CHAPEL HILL, N.C. – A Confederate statue in the heart of North Carolina's flagship university was toppled Monday night during a rally by hundreds of protesters who decried the memorial known as "Silent Sam" as a symbol of racist heritage.
The crowd gathered across the street from the University of North Carolina Chapel Hill plaza for a series of speakers at 7 p.m. before heading over to the quadrangle. Then, about two hours into the protest, a group surrounded the statue and pulled it down, according to television footage. Once it was on the ground, demonstrators kicked it and cheered.
A half-hour after it was pulled down, a crowd of dozens remained standing around the empty pedestal. The crowd chanted "Tar Heels!" and "Whose Campus? Our Campus!" Cars honked as they passed nearby on the college town's main drag.
Many students, faculty and alumni have called the statue a racist image and asked officials to remove it, though some argued it was a tribute to fallen ancestors. UNC leaders including Chancellor Carol Folt had previously said state law prevented the school from removing the statue.
Word that the statue had fallen drew curious students out.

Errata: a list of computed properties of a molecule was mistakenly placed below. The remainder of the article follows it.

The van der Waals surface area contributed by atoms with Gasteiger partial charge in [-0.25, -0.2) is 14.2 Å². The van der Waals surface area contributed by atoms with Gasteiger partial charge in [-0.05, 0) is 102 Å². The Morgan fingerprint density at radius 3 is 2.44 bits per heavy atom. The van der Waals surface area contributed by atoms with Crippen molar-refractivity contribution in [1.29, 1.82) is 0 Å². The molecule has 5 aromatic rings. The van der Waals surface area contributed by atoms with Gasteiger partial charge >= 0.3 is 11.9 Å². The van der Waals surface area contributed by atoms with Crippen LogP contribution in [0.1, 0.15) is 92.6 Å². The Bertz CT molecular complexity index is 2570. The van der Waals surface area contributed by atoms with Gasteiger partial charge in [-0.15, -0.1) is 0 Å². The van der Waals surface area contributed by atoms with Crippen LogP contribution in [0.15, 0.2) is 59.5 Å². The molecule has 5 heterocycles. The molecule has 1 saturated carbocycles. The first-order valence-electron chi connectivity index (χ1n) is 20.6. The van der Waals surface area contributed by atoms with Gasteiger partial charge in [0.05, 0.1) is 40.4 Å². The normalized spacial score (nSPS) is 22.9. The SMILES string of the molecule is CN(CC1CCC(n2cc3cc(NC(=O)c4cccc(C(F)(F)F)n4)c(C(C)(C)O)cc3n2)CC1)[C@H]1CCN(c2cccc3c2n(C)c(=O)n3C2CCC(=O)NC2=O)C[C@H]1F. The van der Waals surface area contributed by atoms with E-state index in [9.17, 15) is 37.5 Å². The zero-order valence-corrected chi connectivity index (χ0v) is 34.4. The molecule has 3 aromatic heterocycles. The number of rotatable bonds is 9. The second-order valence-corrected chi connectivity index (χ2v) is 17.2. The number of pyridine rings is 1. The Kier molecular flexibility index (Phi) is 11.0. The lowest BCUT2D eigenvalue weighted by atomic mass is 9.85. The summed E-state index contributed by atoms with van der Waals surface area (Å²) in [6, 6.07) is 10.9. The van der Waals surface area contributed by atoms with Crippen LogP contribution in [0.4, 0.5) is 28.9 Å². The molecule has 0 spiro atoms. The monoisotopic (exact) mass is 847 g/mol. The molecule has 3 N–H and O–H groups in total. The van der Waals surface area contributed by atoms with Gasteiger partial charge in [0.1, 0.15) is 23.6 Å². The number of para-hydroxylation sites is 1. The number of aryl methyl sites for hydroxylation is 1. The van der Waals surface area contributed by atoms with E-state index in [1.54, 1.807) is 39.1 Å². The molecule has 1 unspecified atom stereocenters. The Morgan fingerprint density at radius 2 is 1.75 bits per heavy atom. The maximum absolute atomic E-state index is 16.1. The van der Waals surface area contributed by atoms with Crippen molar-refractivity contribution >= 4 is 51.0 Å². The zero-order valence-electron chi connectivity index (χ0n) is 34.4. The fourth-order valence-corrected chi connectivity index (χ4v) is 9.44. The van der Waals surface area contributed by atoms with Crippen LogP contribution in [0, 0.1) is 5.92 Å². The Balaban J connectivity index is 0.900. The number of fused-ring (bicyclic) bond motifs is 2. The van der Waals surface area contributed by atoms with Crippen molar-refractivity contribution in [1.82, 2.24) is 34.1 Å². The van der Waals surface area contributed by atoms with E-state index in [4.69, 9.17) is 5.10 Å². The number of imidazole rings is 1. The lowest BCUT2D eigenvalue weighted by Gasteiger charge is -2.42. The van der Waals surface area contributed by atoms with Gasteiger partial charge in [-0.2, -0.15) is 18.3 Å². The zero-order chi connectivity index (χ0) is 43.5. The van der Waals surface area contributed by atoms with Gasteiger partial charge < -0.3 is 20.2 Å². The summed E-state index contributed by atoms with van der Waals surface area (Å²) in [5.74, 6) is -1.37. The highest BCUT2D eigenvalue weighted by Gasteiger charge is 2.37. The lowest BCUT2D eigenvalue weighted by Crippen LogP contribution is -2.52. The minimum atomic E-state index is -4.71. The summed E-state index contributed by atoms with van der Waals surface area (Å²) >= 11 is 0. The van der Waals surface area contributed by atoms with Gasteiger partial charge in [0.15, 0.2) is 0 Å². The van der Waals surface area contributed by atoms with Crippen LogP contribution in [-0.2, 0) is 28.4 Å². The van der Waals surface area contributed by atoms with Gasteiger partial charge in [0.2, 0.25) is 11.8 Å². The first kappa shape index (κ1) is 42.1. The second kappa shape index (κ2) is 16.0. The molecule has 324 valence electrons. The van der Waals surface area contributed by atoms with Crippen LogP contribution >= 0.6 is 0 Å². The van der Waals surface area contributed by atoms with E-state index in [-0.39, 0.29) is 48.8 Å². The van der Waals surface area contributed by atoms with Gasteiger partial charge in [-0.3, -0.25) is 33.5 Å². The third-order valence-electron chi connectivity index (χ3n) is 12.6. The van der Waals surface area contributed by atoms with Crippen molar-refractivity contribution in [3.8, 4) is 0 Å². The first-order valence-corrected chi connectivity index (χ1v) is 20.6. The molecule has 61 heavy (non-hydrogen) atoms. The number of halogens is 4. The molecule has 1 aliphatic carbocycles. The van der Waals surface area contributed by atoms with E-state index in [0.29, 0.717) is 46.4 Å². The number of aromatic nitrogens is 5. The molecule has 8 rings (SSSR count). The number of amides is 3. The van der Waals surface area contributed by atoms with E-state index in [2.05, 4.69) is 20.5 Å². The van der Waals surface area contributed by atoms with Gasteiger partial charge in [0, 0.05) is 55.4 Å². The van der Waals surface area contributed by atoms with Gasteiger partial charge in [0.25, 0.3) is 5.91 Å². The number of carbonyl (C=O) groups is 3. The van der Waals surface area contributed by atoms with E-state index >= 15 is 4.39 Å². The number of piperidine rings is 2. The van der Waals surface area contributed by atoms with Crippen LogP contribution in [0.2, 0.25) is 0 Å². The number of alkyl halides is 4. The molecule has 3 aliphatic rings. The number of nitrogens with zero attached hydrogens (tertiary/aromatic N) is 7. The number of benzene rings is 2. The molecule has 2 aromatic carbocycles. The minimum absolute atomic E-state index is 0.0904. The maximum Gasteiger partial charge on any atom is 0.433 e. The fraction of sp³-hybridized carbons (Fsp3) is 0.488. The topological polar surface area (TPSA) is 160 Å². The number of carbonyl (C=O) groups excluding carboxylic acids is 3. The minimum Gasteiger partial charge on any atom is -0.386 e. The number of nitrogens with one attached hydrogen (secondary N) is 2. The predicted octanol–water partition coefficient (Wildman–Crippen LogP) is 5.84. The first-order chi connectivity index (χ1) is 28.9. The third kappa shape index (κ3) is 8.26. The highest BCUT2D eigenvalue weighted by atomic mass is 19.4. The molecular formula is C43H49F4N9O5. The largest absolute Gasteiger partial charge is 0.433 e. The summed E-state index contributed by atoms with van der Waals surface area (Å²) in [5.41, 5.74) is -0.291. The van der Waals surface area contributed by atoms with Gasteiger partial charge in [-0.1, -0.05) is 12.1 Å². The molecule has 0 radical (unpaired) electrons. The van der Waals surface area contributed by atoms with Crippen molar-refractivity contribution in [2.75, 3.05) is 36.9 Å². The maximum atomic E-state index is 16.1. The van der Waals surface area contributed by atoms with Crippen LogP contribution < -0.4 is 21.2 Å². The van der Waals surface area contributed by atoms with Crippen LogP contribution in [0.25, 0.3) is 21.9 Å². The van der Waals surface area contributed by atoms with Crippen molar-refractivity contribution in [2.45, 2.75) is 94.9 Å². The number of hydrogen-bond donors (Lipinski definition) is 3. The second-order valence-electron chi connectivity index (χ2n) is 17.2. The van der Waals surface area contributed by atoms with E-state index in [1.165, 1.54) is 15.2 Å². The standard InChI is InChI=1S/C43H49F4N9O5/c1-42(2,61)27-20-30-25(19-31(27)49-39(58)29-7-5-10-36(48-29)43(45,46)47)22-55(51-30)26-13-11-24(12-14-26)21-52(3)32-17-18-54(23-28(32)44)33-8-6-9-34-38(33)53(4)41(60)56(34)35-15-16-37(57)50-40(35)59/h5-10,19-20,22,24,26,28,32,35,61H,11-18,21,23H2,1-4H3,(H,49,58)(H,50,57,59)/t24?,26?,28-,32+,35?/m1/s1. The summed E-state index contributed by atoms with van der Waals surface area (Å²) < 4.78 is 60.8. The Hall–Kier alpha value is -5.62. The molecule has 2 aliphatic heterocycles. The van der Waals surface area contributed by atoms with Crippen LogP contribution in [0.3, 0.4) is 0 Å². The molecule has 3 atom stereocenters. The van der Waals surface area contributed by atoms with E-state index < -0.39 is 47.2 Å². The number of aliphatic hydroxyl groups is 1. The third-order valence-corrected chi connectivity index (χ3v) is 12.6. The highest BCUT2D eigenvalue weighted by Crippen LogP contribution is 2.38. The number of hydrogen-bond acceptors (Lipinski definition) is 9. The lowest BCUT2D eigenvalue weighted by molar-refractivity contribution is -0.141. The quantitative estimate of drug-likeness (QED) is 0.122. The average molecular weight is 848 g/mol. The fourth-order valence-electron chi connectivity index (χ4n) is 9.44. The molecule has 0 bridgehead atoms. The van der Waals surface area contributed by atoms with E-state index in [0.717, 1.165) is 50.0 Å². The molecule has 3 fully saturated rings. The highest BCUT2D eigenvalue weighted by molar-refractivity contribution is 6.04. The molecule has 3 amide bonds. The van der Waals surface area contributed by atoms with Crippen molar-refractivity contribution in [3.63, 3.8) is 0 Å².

"I heard the statue had come down, so I had to see it myself," said freshman Manuel Ricardo, who arrived after the statue was on the ground.
The site of the empty pedestal "is pretty breathtaking," said Ricardo, who's African American. "I think most people here are happy. I'm ecstatic."
Shortly after 10 p.m., a dozen officers were surrounding the fallen statue, which was eventually covered with a tarp next to its empty pedestal.
Junior Ian Goodson said he came out after he heard the statue fell because he wanted to see history.
"It's a significant event for UNC," he said.
He said that while he doesn't agree with what the Confederacy stood for, he understands that some saw the statue as an important memorial.
Asked whether he's glad the statue came down, he said: "I was always kind of torn."